The electric boat market will continue to gradually evolve over the next five to ten years.
That’s the view of Jamie Marley, marine electric and hybrid propulsion consultant, who says the market has been moving very fast but there are still obstacles that need to be overcome.
“On the commercial side, vessel operators run the numbers and it makes a lot of sense to switch to electric and there are a lot of advantages if electric can achieve what they want to do.
“But on the recreational side, why would anyone spend four times the amount on the system to get electric, it’s a more challenging sell or idea or a dream to sell to someone.”
Jamie added: ‘In Europe there are some regulations that stipulate you can’t use diesel or petrol engines, particularly on lakes.
“In the UK though, there are different challenges such as tides and waves which make the journey from A to B longer. Electrification and the range we get from batteries is not seen to be enough, so it opens up a bigger topic which is people’s mindset.
“We are so used to having a fuel tank in the boat, we have to do it smarter in an electric boat.”
Having said that, Jamie is quick to acknowledge the new designs which are being developed with electric boats embracing modern hull forms to achieve a greater range and the dramatic increase in foiling boats which are more energy efficient.
But he points out that electric propulsion is only a small part of what is going to be the solution of the future.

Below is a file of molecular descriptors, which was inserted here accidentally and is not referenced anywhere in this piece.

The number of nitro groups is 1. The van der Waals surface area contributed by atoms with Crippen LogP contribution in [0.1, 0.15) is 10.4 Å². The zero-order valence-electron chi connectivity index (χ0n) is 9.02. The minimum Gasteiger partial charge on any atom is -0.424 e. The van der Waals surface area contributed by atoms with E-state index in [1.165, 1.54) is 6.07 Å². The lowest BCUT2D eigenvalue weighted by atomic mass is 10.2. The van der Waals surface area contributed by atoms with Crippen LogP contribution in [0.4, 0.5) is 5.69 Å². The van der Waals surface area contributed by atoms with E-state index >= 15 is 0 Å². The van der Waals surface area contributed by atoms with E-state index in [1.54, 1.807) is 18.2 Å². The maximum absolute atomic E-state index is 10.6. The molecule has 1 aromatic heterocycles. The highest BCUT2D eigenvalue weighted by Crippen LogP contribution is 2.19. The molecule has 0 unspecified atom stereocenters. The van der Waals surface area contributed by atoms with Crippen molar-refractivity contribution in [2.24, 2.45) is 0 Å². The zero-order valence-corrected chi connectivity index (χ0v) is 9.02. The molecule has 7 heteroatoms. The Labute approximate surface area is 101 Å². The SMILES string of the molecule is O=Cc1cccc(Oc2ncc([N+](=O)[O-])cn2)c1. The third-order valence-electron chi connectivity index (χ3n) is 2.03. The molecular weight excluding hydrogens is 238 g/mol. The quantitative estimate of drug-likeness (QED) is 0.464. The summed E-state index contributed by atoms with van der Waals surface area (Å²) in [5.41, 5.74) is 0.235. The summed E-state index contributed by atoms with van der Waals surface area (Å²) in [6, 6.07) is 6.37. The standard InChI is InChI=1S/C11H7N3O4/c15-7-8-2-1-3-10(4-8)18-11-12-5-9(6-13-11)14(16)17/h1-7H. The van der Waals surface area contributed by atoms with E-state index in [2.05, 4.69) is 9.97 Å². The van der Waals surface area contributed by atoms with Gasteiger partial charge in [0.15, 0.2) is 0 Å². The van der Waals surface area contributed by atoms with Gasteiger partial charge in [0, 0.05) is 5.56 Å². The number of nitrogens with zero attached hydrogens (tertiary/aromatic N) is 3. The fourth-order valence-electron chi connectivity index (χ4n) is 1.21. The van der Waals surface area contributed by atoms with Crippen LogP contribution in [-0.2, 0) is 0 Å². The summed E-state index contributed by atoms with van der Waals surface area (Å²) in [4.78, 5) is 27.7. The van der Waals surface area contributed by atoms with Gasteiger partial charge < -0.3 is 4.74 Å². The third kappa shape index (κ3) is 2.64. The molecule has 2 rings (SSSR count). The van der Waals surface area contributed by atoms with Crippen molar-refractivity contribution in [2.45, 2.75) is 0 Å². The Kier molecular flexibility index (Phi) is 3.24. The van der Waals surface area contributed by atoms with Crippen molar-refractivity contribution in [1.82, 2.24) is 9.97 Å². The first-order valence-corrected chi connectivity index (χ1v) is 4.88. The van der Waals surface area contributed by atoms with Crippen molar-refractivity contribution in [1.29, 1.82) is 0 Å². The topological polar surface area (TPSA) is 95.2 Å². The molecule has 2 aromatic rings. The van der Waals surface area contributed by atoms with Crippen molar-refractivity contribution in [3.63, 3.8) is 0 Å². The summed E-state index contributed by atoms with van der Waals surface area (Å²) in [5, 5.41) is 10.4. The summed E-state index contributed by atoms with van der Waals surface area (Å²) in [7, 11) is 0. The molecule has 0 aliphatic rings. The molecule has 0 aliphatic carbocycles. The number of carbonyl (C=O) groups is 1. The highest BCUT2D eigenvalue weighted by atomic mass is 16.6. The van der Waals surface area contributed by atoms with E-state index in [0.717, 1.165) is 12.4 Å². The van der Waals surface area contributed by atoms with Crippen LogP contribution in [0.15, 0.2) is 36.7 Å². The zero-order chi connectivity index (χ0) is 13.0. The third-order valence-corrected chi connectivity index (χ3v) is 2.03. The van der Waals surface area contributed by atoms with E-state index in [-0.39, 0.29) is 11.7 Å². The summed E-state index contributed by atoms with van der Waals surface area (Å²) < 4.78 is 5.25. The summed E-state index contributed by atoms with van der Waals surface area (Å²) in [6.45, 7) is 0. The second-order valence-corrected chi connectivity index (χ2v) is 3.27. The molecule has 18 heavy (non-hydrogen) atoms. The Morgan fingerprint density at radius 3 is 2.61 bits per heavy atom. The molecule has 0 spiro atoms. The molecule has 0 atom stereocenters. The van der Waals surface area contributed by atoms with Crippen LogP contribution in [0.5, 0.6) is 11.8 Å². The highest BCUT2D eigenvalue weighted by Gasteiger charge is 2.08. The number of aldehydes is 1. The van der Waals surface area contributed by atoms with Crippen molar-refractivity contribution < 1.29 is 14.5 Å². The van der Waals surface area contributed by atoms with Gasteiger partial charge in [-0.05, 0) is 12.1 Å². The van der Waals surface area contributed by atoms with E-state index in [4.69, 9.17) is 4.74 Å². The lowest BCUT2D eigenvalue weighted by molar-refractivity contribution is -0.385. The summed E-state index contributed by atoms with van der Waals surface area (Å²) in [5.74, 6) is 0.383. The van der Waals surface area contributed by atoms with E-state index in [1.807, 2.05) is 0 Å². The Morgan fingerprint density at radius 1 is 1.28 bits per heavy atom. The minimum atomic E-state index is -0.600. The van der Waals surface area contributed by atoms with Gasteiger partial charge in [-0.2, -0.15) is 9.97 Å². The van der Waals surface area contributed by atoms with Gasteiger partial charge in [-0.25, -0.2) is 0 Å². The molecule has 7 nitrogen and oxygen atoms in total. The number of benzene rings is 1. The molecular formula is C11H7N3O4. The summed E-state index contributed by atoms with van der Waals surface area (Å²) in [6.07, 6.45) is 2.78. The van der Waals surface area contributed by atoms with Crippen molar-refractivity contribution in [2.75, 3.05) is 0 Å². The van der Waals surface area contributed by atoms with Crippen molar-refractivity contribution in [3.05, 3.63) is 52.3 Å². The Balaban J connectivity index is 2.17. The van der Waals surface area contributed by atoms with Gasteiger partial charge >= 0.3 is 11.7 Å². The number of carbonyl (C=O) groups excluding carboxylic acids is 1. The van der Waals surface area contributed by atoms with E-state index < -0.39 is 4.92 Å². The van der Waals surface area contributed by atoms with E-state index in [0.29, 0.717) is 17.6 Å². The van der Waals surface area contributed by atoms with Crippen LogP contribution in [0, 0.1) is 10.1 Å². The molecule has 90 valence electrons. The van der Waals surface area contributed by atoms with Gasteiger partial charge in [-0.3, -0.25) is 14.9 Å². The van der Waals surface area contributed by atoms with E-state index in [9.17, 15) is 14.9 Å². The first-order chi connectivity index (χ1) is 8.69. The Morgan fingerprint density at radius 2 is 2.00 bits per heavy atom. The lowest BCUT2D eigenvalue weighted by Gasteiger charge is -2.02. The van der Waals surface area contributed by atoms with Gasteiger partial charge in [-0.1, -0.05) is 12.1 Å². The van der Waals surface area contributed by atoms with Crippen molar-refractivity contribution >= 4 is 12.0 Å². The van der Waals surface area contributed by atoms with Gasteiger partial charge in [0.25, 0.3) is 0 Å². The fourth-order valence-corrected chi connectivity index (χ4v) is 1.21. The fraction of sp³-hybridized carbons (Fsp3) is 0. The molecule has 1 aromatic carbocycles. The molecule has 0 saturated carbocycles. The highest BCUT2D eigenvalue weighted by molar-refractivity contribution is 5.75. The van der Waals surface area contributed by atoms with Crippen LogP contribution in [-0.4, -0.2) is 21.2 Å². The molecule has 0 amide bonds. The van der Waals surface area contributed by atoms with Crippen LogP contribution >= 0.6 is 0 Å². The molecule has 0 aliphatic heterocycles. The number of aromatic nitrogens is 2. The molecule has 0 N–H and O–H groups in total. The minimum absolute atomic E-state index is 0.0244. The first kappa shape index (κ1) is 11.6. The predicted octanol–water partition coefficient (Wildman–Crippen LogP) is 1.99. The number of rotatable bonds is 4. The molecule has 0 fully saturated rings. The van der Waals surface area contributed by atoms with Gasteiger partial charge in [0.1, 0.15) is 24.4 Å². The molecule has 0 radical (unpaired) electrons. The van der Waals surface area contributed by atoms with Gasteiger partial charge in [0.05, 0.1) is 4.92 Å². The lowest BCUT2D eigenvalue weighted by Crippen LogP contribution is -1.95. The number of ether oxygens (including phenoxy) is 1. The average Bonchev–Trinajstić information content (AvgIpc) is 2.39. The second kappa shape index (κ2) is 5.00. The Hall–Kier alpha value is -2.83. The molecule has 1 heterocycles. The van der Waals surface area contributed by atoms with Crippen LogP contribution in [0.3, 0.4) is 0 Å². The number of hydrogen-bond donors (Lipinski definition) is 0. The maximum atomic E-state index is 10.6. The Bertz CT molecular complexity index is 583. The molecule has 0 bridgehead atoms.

“There’s going to be a mix of fuels but, particularly in the UK, more infrastructure is required.
“We have electric infrastructure in our marinas in the UK but it’s not fast charging.
“We don’t have HVO infrastructure. Boat owners need to hedge their bets and hope that all the fuels will be produced, and at the same time, hope the infrastructure is available.
“We can’t wait for the infrastructure to come, it’s too much of a gamble. What happens if it’s not made available?”
And looking into the future, Jamie believes the price of electric boats will become lower together with the ability to manufacture the craft with a lower carbon debt.
“What we will continue to see is more manufacturers producing systems and boat builders diversifying and bringing in hybrid models.
“We have to look at the complete solution for users, from hull coatings, prop design and hull design. The future will be vessels that have a number of new technologies to assist the range of electric boats.”